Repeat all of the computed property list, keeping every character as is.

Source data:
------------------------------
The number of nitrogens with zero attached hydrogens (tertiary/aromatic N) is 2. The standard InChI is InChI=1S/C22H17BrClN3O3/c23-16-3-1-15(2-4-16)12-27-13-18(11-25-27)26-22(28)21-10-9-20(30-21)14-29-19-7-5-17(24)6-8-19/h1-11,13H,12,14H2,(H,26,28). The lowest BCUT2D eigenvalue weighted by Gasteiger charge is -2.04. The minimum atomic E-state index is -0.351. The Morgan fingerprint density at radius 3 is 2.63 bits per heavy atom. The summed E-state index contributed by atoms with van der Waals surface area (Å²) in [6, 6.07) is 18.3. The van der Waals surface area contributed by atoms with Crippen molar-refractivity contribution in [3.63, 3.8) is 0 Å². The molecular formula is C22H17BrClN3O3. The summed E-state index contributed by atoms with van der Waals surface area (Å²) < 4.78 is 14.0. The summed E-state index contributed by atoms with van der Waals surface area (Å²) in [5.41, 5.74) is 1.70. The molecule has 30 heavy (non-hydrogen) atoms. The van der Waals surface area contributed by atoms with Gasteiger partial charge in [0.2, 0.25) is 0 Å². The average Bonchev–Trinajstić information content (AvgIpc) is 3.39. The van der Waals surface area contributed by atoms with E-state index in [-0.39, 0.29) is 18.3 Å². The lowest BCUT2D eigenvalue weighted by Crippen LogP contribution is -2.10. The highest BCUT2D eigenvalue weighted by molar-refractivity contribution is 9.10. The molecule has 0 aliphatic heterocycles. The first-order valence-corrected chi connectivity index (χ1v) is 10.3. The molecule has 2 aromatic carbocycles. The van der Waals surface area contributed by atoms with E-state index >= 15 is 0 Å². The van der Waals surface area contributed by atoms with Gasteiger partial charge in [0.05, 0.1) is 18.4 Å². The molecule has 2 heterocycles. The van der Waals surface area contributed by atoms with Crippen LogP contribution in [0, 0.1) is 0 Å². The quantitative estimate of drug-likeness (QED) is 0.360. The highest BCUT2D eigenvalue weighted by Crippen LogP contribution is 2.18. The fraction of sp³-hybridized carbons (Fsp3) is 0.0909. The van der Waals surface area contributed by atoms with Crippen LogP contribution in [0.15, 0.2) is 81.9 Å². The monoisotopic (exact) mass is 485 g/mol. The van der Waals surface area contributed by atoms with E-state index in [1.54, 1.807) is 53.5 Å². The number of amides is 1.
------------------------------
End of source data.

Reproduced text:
The number of nitrogens with zero attached hydrogens (tertiary/aromatic N) is 2. The standard InChI is InChI=1S/C22H17BrClN3O3/c23-16-3-1-15(2-4-16)12-27-13-18(11-25-27)26-22(28)21-10-9-20(30-21)14-29-19-7-5-17(24)6-8-19/h1-11,13H,12,14H2,(H,26,28). The lowest BCUT2D eigenvalue weighted by Gasteiger charge is -2.04. The minimum atomic E-state index is -0.351. The Morgan fingerprint density at radius 3 is 2.63 bits per heavy atom. The summed E-state index contributed by atoms with van der Waals surface area (Å²) in [6, 6.07) is 18.3. The van der Waals surface area contributed by atoms with Crippen molar-refractivity contribution in [3.63, 3.8) is 0 Å². The molecular formula is C22H17BrClN3O3. The summed E-state index contributed by atoms with van der Waals surface area (Å²) < 4.78 is 14.0. The summed E-state index contributed by atoms with van der Waals surface area (Å²) in [5.41, 5.74) is 1.70. The molecule has 30 heavy (non-hydrogen) atoms. The van der Waals surface area contributed by atoms with Gasteiger partial charge in [0.2, 0.25) is 0 Å². The average Bonchev–Trinajstić information content (AvgIpc) is 3.39. The van der Waals surface area contributed by atoms with E-state index in [-0.39, 0.29) is 18.3 Å². The lowest BCUT2D eigenvalue weighted by Crippen LogP contribution is -2.10. The highest BCUT2D eigenvalue weighted by molar-refractivity contribution is 9.10. The molecule has 0 aliphatic heterocycles. The first-order valence-corrected chi connectivity index (χ1v) is 10.3. The molecule has 2 aromatic carbocycles. The van der Waals surface area contributed by atoms with E-state index >= 15 is 0 Å². The van der Waals surface area contributed by atoms with Gasteiger partial charge in [0.05, 0.1) is 18.4 Å². The molecule has 2 heterocycles. The van der Waals surface area contributed by atoms with Crippen LogP contribution in [0, 0.1) is 0 Å². The quantitative estimate of drug-likeness (QED) is 0.360. The highest BCUT2D eigenvalue weighted by Crippen LogP contribution is 2.18. The fraction of sp³-hybridized carbons (Fsp3) is 0.0909. The van der Waals surface area contributed by atoms with Crippen LogP contribution in [0.15, 0.2) is 81.9 Å². The monoisotopic (exact) mass is 485 g/mol. The van der Waals surface area contributed by atoms with E-state index in [1.54, 1.807) is 53.5 Å². The number of amides is 1.